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Written by Micola Magdalena
Under the bed
At one point, Reb is asked to move his sacred books under the bed to make more room for the person who rented the available room in the house. After a little persuasion, Reb agrees to move his books under the bed. Reb agreeing to that is a metaphor for weakness and for his willingness to do anything just to have more money.
Metaphor for standing up against oppression
When Reb punches the collector lady, his actions are hailed as being revolutionary. Against all odds, the event made Reb more popular and made his neighbors love him and respect him, a clear contrast with the way they treated Reb and the rest of the family before. Thus, Reb punching the collector lady is seen here as a metaphor for rebelling against the oppressive society that makes life hard for the normal, hard-working class.
Metaphor for confinement
The women in the novel are oppressed both by society and by the males in their lives. They are not allowed to decide what they want to do with their lives, who they want to marry and where they want to go so in the novel there are metaphors to suggest this type of confinement. Marriage is the first metaphor used and it implies that a woman must always submit to her husband’s wishes, no matter the circumstance. The second metaphor is the small room Sara rented for herself after leaving her parents and it is used to suggest how society imposes all these limitations on women and how it stops them from reaching their potential.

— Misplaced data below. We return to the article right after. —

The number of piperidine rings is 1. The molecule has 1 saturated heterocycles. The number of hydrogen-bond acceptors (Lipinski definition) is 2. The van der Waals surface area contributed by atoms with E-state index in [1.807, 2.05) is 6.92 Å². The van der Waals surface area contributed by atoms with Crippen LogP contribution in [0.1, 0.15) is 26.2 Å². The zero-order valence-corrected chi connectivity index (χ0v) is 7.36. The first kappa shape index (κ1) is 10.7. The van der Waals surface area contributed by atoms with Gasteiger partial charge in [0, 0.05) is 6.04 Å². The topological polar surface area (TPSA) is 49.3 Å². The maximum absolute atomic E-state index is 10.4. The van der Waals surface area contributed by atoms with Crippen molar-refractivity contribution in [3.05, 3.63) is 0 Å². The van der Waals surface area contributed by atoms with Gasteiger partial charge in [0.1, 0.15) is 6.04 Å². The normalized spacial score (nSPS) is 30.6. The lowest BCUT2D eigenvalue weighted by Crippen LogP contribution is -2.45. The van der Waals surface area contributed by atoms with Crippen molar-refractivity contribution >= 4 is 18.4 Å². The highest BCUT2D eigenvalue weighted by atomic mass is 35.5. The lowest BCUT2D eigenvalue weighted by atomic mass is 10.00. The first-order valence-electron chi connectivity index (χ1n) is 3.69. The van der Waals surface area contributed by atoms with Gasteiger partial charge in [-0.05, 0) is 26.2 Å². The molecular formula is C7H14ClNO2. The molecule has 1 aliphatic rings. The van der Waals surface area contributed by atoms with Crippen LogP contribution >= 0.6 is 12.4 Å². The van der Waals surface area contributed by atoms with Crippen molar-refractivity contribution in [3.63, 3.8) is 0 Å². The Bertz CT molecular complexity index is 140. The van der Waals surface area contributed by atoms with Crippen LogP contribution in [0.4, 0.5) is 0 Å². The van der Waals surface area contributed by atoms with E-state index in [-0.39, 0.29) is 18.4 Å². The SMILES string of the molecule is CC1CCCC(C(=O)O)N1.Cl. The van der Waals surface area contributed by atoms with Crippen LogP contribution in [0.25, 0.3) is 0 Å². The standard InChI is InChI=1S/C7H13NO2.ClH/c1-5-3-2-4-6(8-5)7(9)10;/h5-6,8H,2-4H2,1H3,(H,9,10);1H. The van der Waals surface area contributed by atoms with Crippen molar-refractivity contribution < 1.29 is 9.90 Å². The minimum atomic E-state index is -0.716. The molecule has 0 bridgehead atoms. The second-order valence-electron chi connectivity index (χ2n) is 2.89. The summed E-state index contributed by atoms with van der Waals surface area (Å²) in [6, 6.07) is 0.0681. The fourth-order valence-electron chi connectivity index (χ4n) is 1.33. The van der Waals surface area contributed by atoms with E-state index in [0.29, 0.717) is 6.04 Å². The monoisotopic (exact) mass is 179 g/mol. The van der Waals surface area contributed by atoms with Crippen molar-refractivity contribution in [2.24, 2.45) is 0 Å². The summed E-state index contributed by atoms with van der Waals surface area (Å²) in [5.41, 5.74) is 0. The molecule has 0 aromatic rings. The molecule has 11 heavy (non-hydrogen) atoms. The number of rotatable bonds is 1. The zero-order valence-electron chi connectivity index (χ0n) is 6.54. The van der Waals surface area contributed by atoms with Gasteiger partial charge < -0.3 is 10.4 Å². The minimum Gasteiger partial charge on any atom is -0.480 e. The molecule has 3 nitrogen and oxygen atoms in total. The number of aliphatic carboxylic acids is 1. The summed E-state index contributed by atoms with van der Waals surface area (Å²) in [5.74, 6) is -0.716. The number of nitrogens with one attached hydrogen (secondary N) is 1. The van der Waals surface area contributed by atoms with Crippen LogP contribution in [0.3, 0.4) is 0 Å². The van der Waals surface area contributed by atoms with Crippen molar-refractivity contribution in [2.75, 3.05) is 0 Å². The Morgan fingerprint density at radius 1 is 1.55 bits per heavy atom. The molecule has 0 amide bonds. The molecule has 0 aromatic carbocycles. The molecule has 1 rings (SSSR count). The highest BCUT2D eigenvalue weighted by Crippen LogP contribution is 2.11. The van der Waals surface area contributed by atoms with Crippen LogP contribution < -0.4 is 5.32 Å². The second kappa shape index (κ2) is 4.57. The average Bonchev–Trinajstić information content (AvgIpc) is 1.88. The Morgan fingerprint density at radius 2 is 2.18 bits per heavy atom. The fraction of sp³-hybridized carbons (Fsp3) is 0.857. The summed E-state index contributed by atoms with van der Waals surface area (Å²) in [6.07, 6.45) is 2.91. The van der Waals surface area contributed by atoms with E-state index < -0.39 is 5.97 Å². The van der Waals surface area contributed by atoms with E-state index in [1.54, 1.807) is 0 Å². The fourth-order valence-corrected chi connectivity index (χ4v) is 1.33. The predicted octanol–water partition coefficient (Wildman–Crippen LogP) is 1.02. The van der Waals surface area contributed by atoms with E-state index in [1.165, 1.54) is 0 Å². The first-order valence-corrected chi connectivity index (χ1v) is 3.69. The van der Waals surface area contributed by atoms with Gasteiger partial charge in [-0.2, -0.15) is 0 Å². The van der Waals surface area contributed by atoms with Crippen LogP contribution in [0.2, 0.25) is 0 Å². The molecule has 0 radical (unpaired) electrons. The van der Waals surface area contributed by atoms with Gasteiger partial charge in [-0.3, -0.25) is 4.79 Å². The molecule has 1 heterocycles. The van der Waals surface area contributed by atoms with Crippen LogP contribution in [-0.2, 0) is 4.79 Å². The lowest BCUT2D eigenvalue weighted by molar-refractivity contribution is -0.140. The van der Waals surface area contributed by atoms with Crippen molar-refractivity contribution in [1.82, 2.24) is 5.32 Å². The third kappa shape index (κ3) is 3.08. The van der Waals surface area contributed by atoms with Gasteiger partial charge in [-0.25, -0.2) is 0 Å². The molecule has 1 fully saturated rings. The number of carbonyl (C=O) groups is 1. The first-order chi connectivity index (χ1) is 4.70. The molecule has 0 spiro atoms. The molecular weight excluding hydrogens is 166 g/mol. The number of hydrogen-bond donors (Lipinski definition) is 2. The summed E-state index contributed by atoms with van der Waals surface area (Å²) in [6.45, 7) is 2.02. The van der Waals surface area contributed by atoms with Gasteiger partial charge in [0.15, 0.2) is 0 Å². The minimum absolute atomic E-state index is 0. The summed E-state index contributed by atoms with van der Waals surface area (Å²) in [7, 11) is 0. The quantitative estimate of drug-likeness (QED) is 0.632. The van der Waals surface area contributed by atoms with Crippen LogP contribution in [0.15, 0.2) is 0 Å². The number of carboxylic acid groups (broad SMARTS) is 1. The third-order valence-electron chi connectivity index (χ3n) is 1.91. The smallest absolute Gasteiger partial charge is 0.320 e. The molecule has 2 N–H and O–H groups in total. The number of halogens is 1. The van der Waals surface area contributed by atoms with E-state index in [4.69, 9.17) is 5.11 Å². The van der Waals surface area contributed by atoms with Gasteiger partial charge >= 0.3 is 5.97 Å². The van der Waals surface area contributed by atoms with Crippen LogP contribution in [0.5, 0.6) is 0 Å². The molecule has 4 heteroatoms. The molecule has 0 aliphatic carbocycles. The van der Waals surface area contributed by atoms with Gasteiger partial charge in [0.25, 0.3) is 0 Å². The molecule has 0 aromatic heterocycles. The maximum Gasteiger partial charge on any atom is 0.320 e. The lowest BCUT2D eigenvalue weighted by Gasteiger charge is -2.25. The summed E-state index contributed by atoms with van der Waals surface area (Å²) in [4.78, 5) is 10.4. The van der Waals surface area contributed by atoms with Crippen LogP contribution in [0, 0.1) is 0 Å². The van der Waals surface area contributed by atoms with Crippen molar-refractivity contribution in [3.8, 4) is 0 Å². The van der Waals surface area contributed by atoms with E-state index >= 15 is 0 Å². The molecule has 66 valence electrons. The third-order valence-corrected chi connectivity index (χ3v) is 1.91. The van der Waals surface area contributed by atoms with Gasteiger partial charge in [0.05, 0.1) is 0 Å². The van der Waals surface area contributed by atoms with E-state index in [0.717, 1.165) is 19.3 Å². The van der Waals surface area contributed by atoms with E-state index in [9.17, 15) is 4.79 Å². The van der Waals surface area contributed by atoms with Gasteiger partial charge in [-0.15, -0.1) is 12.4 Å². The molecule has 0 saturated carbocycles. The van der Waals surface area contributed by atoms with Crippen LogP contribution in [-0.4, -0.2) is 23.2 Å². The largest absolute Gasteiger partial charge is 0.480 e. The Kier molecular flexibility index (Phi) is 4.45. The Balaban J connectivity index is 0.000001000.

In the gutter
Towards the end of the novel, Sara and Hugo stumble upon Reb in a gutter, ill and selling gum to make a living. The state in which Sara finds Reb is important because it has a metaphorical value. The gutter stands for Reb’s soul, degraded by greed and blinded by hate. Reb has to suffer because of the way his soul ended up to be and he sunk lower than anyone else. The fact that Reb is lying in the gutter thus is a metaphor for the degraded state in which Reb ended up and for his inability to become a better person.
Just like God
When Reb talks about the roles women have, he puts himself above them, saying that only men have the privilege of learning about the Torah and other sacred texts. For him, women are not worthy enough to study or to do anything else than just to work physically to provide for their men and make sure that they live comfortably. In this sense, Reb compares himself to a God who is worshiped by everyone and adored. But instead of being served by everyone, the only people willing to care for him are his family members who do it not because they want to but because they are forced to.
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